Christmas of Despair, Christmas of Joy
My Christmas of despair was in 1972. That year Steven died
in early November and two days after he was buried our
daughter was still-born. The Vietnam War was ending and
stand downs were being ordered. Men in Steven's unit were
being told they would be home by Christmas and they were.
That Christmas season was so hard for me. I could not
understand how the rest of the world could go on, enjoying
the things the season offered. I couldn't listen to
Christmas songs or carols without crying; everything made me
either cry or feel numb. I felt as if I were being slapped
when a stranger smiled and wished me "Merry Christmas!"
I was reminded of all this when I read an article in today's
newspaper about an annual ceremony held at the Vietnam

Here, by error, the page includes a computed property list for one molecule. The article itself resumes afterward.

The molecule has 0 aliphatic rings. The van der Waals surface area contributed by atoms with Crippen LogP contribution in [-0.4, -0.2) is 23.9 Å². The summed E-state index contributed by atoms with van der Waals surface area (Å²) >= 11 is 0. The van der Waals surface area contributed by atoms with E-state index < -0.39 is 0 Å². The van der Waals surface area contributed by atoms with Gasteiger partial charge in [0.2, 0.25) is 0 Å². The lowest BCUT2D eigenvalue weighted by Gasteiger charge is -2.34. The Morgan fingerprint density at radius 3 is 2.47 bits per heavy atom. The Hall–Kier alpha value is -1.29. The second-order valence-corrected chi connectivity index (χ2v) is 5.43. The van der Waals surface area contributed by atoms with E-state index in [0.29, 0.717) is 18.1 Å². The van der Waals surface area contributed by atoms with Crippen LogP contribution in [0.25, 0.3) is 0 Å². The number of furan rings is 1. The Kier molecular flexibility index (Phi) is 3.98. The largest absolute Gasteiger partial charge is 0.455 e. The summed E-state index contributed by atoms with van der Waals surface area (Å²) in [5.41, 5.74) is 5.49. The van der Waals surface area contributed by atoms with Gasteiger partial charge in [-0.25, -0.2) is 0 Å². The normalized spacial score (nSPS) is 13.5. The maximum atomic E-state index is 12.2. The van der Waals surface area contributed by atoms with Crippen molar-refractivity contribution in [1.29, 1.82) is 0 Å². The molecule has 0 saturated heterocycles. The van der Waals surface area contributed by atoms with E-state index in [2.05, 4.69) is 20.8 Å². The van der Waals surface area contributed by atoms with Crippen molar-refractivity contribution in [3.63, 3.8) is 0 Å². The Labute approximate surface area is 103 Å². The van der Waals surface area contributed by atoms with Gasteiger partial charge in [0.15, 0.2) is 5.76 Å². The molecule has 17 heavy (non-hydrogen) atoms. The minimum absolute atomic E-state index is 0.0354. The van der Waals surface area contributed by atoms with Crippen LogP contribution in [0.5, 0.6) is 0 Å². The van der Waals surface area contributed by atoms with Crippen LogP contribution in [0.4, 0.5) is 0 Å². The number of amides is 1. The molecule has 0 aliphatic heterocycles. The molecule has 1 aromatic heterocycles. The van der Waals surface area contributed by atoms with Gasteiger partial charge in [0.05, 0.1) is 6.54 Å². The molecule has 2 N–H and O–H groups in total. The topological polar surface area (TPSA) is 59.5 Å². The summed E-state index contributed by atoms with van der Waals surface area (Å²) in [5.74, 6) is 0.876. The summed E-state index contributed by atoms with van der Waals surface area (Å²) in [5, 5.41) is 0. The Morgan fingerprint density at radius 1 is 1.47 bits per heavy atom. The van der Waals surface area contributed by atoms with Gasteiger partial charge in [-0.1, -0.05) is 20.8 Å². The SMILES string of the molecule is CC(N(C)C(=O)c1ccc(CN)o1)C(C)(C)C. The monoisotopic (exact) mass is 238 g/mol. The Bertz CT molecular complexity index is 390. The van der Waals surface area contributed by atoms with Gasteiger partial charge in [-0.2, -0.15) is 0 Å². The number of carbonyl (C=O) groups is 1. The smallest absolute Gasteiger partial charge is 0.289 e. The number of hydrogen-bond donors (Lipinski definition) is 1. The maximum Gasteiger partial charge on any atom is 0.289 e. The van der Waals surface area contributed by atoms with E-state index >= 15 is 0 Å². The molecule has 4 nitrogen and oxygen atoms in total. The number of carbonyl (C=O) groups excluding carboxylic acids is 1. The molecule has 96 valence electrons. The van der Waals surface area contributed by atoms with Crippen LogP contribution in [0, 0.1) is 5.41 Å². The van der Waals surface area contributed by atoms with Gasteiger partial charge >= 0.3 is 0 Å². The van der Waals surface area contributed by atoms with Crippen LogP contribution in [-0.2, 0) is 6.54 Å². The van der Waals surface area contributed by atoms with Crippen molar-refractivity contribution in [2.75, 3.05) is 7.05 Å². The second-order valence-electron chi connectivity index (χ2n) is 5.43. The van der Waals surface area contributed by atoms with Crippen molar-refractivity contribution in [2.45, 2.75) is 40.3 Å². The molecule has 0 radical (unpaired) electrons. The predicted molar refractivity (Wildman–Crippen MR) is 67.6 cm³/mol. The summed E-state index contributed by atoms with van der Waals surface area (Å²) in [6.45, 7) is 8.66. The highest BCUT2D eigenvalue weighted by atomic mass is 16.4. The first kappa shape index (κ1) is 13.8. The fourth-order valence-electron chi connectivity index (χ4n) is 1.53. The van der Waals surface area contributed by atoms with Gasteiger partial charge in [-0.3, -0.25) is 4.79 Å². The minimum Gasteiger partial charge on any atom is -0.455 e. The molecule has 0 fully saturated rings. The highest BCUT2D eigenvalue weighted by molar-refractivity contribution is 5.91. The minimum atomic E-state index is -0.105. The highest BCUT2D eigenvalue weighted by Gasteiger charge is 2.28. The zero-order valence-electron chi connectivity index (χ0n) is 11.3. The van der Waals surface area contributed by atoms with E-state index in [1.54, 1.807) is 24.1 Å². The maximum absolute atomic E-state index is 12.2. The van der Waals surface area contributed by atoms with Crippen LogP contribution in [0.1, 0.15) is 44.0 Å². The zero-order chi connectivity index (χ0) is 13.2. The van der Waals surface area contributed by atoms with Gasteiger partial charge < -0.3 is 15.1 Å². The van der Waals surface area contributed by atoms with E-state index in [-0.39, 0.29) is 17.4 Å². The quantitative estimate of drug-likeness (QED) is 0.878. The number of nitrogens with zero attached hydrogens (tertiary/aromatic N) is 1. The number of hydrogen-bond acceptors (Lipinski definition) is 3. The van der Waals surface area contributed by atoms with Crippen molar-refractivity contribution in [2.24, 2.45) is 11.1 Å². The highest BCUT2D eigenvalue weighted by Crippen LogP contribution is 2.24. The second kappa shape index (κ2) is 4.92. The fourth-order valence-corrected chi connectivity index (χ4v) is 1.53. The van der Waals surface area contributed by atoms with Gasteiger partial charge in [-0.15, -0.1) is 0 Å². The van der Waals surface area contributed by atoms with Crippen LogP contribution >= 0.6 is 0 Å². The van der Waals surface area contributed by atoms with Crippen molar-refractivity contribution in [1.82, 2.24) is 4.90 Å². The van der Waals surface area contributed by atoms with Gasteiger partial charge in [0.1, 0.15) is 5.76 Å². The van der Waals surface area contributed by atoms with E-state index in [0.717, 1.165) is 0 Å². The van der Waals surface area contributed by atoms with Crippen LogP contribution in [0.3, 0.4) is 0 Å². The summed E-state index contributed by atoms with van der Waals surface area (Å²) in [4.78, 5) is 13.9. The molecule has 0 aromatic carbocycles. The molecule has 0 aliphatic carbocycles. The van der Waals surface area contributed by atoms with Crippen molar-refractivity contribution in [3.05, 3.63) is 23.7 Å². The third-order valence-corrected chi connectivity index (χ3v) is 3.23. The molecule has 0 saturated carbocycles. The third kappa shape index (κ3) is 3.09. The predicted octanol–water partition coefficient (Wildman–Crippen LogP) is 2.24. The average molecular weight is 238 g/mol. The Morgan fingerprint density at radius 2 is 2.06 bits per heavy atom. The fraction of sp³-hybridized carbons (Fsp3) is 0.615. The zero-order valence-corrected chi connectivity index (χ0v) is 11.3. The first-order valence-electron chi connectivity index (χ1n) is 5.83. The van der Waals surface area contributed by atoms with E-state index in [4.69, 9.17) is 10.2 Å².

Veteran's Memorial. A nine foot Christmas tree marking the
center of the black granite wall of the Memorial holds
messages of gratitude, rememberance and hope mailed in by
members of the Vietnam Veteran's Memorial Fund. "The idea
is that there are so many soldiers from Vietnam who never
came home for the holidays," said JoAnn Mangione, a
spokeswoman for the memorial fund.
My Christmas of joy is this year. I am so very fortunate
to be married to John, a man I love more than the day we
married twenty-five years ago. We have four wonderful sons
who are happy and healthy, a lovely home which is our refuge
from the world, friends who care and support us, a church
family who is always there for us, a community where we feel
safe and secure. I am truly blessed.